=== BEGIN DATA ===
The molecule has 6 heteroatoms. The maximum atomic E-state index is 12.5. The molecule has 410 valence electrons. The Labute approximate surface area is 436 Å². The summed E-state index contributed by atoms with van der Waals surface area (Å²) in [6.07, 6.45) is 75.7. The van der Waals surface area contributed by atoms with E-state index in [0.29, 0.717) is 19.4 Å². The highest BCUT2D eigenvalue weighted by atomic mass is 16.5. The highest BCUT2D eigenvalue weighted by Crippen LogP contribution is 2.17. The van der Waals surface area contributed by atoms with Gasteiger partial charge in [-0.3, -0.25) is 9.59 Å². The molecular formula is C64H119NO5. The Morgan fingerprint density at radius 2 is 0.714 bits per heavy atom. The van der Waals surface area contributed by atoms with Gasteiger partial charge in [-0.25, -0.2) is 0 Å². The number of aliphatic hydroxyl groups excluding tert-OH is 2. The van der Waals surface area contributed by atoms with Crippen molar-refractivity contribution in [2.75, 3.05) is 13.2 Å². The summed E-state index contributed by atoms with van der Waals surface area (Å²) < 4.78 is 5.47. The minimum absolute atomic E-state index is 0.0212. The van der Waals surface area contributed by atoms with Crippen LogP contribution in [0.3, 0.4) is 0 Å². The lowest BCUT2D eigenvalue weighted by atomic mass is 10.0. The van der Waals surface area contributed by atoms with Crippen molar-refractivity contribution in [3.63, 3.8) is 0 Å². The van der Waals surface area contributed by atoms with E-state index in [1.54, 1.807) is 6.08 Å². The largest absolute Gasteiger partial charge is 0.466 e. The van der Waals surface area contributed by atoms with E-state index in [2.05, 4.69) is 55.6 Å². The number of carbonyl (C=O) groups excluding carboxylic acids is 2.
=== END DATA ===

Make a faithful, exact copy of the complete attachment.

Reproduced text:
The molecule has 6 heteroatoms. The maximum atomic E-state index is 12.5. The molecule has 410 valence electrons. The Labute approximate surface area is 436 Å². The summed E-state index contributed by atoms with van der Waals surface area (Å²) in [6.07, 6.45) is 75.7. The van der Waals surface area contributed by atoms with E-state index in [0.29, 0.717) is 19.4 Å². The highest BCUT2D eigenvalue weighted by atomic mass is 16.5. The highest BCUT2D eigenvalue weighted by Crippen LogP contribution is 2.17. The van der Waals surface area contributed by atoms with Gasteiger partial charge in [-0.3, -0.25) is 9.59 Å². The molecular formula is C64H119NO5. The Morgan fingerprint density at radius 2 is 0.714 bits per heavy atom. The van der Waals surface area contributed by atoms with Gasteiger partial charge in [-0.25, -0.2) is 0 Å². The number of aliphatic hydroxyl groups excluding tert-OH is 2. The van der Waals surface area contributed by atoms with Crippen molar-refractivity contribution in [2.75, 3.05) is 13.2 Å². The summed E-state index contributed by atoms with van der Waals surface area (Å²) < 4.78 is 5.47. The minimum absolute atomic E-state index is 0.0212. The van der Waals surface area contributed by atoms with Crippen LogP contribution in [0.3, 0.4) is 0 Å². The lowest BCUT2D eigenvalue weighted by atomic mass is 10.0. The van der Waals surface area contributed by atoms with Crippen molar-refractivity contribution in [3.63, 3.8) is 0 Å². The van der Waals surface area contributed by atoms with E-state index in [1.54, 1.807) is 6.08 Å². The largest absolute Gasteiger partial charge is 0.466 e. The van der Waals surface area contributed by atoms with E-state index in [2.05, 4.69) is 55.6 Å². The number of carbonyl (C=O) groups excluding carboxylic acids is 2.